comScore just released its Digital Future In Focus report for 2013, offering a broad swath of data in areas like social networking, search and mobile. But the most interesting finding, at least to me, involved display advertising — that 5.3 trillion impressions were served in the United States, but three in 10 are never actually rendered in-view.
That’s consistent with what comScore said in last year’s report when it found that 31 percent of ad impressions are never seen by consumers. Even though this is ongoing issue, the report says we should “look for advertisers to demand more accountability and publishers to reconfigure their site design and ad inventory to improve performance in the coming year.”
More broadly, large advertisers are getting smarter with their ad buys, comScore says, using programmatic buying and improved targeting, so they don’t need to increase their ad buying as much as in the past. For example, there were 144 advertisers delivering more than 1 billion ad impressions in the fourth quarter of 2012 — pretty steady compared to the 145 in the same period of 2011.
Who are these large advertisers? Well, the top advertiser by impressions was AT&T, followed by Microsoft, Experian, Verizon, and State Farm. (AT&T was the biggest advertiser last year too.) The biggest advertiser category was online media, followed by retail and finance.
Taking a closer look at those 5.3 trillion ad impressions, comScore said 1.4 trillion were served in the fourth quarter, a 6 percent increase year-over-year. And one of eight of those ads are “socially enabled,” meaning that they direct viewers to “Like” or “Follow” the advertiser.
As for what’s coming in 2013, the report predicts that publishers are going to resist dropping CPMs (the amount paid per thousand ad impressions) caused by programmatic buying. To fight back, they’re putting their ad inventory in private exchanges, using data to prove ad viewability and engagement, and also doing more to demonstrate that ads drive offline behavior such as in-store sales. And yes, we can expect to see more “native” ads:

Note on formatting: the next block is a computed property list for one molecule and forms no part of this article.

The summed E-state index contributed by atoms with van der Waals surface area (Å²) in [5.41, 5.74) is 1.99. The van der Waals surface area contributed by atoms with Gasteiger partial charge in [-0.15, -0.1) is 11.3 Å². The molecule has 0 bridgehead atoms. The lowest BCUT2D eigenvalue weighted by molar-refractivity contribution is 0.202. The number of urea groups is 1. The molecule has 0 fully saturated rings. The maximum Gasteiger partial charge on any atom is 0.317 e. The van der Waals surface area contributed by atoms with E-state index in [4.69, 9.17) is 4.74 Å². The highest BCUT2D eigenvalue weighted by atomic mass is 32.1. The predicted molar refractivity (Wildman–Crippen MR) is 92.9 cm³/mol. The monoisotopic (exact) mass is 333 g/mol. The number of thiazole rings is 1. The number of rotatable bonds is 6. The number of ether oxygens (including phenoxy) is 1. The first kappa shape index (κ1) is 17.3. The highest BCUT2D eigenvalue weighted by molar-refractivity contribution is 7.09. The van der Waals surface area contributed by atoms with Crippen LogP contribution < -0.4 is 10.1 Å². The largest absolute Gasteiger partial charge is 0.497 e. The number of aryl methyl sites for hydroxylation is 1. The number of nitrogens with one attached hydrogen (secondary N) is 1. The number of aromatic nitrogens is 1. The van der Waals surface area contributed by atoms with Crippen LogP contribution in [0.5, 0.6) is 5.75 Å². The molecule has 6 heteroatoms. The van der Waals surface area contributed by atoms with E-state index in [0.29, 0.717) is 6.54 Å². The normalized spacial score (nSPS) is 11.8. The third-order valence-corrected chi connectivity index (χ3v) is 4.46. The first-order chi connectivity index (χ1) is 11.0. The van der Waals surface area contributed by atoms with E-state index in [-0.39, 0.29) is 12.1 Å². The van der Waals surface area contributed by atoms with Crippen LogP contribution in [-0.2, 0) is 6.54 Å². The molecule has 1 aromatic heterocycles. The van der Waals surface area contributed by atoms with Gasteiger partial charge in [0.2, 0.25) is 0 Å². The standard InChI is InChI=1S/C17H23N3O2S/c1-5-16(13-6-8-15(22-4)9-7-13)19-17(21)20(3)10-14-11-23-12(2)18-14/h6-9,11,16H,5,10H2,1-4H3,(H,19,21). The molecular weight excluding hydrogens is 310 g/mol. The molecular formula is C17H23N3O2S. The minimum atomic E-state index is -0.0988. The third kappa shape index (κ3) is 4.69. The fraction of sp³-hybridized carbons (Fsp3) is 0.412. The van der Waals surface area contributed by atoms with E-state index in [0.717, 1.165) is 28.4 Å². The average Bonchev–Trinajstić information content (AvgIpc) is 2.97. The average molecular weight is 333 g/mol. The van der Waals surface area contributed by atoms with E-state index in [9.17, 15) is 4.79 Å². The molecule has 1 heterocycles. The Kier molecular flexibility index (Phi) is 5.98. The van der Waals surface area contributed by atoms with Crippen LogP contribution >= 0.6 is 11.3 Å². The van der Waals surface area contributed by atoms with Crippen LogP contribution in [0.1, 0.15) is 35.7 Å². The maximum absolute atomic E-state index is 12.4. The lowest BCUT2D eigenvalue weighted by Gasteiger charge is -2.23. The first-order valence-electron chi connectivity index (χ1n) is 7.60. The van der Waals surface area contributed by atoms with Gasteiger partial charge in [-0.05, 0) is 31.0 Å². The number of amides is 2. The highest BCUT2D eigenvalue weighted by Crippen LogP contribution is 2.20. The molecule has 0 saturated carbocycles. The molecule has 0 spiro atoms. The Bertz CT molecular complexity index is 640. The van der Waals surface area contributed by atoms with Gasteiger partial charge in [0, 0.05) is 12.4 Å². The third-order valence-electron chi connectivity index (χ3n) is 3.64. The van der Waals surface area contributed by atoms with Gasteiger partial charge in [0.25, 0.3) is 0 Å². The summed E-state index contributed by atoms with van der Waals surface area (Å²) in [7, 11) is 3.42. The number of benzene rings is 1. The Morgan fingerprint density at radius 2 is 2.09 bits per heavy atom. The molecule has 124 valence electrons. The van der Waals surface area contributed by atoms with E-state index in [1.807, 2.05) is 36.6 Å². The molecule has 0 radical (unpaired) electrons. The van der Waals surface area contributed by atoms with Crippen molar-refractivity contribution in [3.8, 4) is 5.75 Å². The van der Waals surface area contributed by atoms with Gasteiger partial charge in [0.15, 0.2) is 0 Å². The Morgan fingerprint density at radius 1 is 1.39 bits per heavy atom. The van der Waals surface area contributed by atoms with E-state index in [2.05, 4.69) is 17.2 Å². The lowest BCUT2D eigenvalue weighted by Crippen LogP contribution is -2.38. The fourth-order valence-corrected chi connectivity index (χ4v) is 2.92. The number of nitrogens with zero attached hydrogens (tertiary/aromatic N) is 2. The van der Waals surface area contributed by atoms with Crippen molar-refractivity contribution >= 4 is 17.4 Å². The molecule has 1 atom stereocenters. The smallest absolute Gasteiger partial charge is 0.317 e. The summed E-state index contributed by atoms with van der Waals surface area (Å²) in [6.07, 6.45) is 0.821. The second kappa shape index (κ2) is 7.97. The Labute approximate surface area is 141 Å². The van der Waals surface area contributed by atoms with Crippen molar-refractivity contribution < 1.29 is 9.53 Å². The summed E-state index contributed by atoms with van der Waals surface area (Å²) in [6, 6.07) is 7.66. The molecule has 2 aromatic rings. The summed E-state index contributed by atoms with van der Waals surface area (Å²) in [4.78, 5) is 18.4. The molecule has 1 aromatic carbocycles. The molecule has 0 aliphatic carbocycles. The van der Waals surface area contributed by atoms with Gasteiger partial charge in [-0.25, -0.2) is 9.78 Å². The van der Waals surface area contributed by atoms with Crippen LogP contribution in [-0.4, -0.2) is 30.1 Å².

Certain large, premium publishers are also beginning to experiment with and implement native advertising based models to deliver unique branded content at scale. Facebook and Twitter have already successfully implemented such ad units that leverage the unique value of their platforms, with the added benefit of being units that work as well on mobile devices as they do on desktop computers. Look for others to follow suit as a means of enhancing the value of their platforms, increasing the value of their inventory and improving the scalability of their content.
There’s lots in the report beyond advertising. For starters, if you’re interested in the overall digital popularity contest, comScore says Google had the most unique US visitors (191.4 million in December), while Facebook was the top in time spent, accounting for a total of 10.8 percent of the minutes spent online.
You can download the full report here.